Chi 1 Orionis
The spectacular constellation Orion is in the southeast in early evening, and due south later on. Orion owes its splendor to big, bright, far-away stars -- stars like Rigel and Betelgeuse, and the three stars of Orion's Belt. But Orion is also home to a fainter, nearby star that's almost an exact duplicate of the Sun.
The star is called Chi 1 Orionis, and it's just 28 light-years away. Like the Sun, it's classified as type G, meaning it's warm and yellow. Chi 1 is about the same brightness as the Sun, too.
The Sun itself shines on at least one life-bearing planet -- Earth -- raising the hope that Chi 1 Orionis also has planets -- and life.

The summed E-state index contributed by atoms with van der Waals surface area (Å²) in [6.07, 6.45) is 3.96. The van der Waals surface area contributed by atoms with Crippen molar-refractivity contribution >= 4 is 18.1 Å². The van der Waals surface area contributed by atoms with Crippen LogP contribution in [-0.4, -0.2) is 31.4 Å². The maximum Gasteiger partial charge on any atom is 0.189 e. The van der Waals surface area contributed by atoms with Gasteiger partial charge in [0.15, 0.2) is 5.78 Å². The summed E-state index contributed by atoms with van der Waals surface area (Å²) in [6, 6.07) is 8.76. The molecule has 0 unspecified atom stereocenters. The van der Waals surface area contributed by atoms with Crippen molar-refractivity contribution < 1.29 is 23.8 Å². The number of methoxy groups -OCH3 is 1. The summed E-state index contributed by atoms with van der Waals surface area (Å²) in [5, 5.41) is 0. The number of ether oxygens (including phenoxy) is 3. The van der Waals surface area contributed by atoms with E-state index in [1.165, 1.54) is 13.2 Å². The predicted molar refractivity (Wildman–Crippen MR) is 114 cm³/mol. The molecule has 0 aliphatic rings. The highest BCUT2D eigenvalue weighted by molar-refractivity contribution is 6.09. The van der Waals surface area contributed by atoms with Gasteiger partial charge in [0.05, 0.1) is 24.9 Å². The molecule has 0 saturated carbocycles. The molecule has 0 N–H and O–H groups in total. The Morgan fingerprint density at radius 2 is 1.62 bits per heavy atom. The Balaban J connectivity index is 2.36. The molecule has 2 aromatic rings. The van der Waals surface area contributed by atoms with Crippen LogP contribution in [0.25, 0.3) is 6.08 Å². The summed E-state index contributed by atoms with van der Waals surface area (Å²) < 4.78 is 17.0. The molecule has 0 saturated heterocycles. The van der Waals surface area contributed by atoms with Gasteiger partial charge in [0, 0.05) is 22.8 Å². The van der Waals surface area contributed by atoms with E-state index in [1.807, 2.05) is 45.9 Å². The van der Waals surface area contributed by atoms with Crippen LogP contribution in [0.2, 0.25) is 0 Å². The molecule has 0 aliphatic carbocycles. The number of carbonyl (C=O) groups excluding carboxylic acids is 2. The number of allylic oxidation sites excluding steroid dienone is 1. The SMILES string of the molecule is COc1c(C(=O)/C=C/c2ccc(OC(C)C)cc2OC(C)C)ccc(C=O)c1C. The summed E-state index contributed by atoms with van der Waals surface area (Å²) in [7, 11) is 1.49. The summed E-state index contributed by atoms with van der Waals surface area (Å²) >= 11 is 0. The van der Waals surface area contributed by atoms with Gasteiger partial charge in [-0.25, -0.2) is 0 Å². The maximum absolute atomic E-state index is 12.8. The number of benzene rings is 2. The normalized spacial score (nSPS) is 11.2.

But there are two big problems.
First, the star has a companion star, about 15 percent as massive as the Sun. They're about as far apart as Jupiter is from the Sun. They orbit each other once every 14 years. The gravity of the companion could have prevented gas and dust around the star from coming together to form planets.
In addition, Chi 1 Orionis is young -- perhaps only a hundred million years old. So even if it does have Earth-like planets, life may not have had time to take hold around this intriguing stellar neighbor.
To find Chi 1, first find Mars, which looks like a bright orange star high in the east early this evening. Then look to its south for another orange pinpoint -- the star Betelgeuse. Chi 1 is along this line, a little closer to Mars. Binoculars will help you pick it out.
Script by Ken Croswell, Copyright 2007
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